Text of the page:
She cautioned that could lead to attempts by bishops to change or affect board findings before they were made public. A study last year on the extent of sexual abuse was given to bishops only 48 hours before a news conference, she said.
Church critics have been especially angered at how some bishops had moved abusive priests from parish to parish without telling churchgoers.
On Thursday, protesters outside the meeting held placards reading: "Guilty Bishops Must Resign!"
Asked if bishops should be held accountable for such transfers, Levada said he did not think bishops who moved priests in good faith should be faulted. Less was known years ago about the disorder of pedophilia, even among medical experts, he said.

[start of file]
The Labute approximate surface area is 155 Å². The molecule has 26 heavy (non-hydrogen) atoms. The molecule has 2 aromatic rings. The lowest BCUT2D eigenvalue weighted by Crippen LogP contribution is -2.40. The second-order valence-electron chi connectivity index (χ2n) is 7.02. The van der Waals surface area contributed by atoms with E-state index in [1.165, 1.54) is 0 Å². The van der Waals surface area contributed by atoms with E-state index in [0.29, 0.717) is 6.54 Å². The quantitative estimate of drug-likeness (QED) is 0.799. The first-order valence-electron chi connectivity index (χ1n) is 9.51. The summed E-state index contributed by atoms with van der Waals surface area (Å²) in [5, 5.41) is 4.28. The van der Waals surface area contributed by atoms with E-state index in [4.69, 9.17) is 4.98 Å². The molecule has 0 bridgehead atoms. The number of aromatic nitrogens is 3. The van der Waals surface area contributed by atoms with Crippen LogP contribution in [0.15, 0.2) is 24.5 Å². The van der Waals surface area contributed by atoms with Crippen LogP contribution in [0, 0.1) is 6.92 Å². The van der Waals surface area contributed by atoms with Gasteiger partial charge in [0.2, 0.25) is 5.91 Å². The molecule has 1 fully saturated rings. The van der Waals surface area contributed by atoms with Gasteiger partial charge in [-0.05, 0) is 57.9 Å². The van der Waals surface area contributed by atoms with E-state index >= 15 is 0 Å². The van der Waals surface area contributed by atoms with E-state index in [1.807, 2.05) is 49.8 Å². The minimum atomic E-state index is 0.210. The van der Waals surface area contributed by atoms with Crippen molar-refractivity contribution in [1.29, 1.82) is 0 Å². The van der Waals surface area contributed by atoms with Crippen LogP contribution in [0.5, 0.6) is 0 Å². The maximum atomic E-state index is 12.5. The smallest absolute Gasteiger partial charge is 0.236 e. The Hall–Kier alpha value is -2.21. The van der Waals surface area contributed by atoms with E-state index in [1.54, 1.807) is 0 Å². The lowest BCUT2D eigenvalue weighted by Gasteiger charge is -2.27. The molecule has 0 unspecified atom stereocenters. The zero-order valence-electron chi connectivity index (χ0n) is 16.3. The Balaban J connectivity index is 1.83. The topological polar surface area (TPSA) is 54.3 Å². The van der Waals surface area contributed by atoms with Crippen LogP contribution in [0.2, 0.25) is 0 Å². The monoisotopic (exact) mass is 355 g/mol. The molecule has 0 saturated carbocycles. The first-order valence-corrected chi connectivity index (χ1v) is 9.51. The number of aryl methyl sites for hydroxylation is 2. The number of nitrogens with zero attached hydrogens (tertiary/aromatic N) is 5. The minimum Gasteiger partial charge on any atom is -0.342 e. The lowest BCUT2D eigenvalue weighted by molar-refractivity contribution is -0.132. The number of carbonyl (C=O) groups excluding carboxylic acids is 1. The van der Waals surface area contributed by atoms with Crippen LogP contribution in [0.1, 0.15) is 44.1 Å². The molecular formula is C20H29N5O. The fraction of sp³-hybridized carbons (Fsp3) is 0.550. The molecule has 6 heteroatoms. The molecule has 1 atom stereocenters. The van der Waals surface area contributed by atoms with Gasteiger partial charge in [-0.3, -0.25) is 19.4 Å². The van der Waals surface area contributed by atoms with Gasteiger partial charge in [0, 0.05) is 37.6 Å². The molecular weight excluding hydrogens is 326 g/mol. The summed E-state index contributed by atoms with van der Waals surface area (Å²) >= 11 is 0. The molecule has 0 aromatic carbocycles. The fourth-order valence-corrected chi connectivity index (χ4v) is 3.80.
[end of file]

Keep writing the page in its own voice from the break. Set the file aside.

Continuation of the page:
"Do people understand when they're asking for this kind of accountability that they are really expecting that bishops in 1985 or whenever ... [had to] have had some kind of divine illumination?" he asked. He said he knew of no bishop who "consciously reassigned a priest whom he believed was going to abuse a child again." But he said he was open to being informed about such cases if they existed.